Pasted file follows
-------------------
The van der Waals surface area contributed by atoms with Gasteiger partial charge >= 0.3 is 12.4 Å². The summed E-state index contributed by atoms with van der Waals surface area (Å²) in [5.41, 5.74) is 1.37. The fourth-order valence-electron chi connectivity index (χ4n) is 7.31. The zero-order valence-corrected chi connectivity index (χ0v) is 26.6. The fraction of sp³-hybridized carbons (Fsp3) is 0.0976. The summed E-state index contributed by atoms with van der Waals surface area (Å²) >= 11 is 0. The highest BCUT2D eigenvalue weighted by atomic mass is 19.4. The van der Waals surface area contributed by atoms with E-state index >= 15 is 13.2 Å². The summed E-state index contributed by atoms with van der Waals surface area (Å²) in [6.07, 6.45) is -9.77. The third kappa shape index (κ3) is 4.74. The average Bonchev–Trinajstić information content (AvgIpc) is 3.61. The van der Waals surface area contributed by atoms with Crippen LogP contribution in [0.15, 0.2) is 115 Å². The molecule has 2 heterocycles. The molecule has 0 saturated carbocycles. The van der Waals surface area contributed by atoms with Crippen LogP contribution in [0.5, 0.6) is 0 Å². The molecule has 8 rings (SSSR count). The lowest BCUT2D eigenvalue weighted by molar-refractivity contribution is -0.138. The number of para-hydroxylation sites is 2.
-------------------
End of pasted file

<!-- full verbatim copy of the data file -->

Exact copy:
The van der Waals surface area contributed by atoms with Gasteiger partial charge >= 0.3 is 12.4 Å². The summed E-state index contributed by atoms with van der Waals surface area (Å²) in [5.41, 5.74) is 1.37. The fourth-order valence-electron chi connectivity index (χ4n) is 7.31. The zero-order valence-corrected chi connectivity index (χ0v) is 26.6. The fraction of sp³-hybridized carbons (Fsp3) is 0.0976. The summed E-state index contributed by atoms with van der Waals surface area (Å²) >= 11 is 0. The highest BCUT2D eigenvalue weighted by atomic mass is 19.4. The van der Waals surface area contributed by atoms with E-state index >= 15 is 13.2 Å². The summed E-state index contributed by atoms with van der Waals surface area (Å²) in [6.07, 6.45) is -9.77. The third kappa shape index (κ3) is 4.74. The average Bonchev–Trinajstić information content (AvgIpc) is 3.61. The van der Waals surface area contributed by atoms with Crippen LogP contribution in [0.15, 0.2) is 115 Å². The molecule has 2 heterocycles. The molecule has 0 saturated carbocycles. The van der Waals surface area contributed by atoms with Crippen LogP contribution in [0.5, 0.6) is 0 Å². The molecule has 8 rings (SSSR count). The lowest BCUT2D eigenvalue weighted by molar-refractivity contribution is -0.138. The number of para-hydroxylation sites is 2.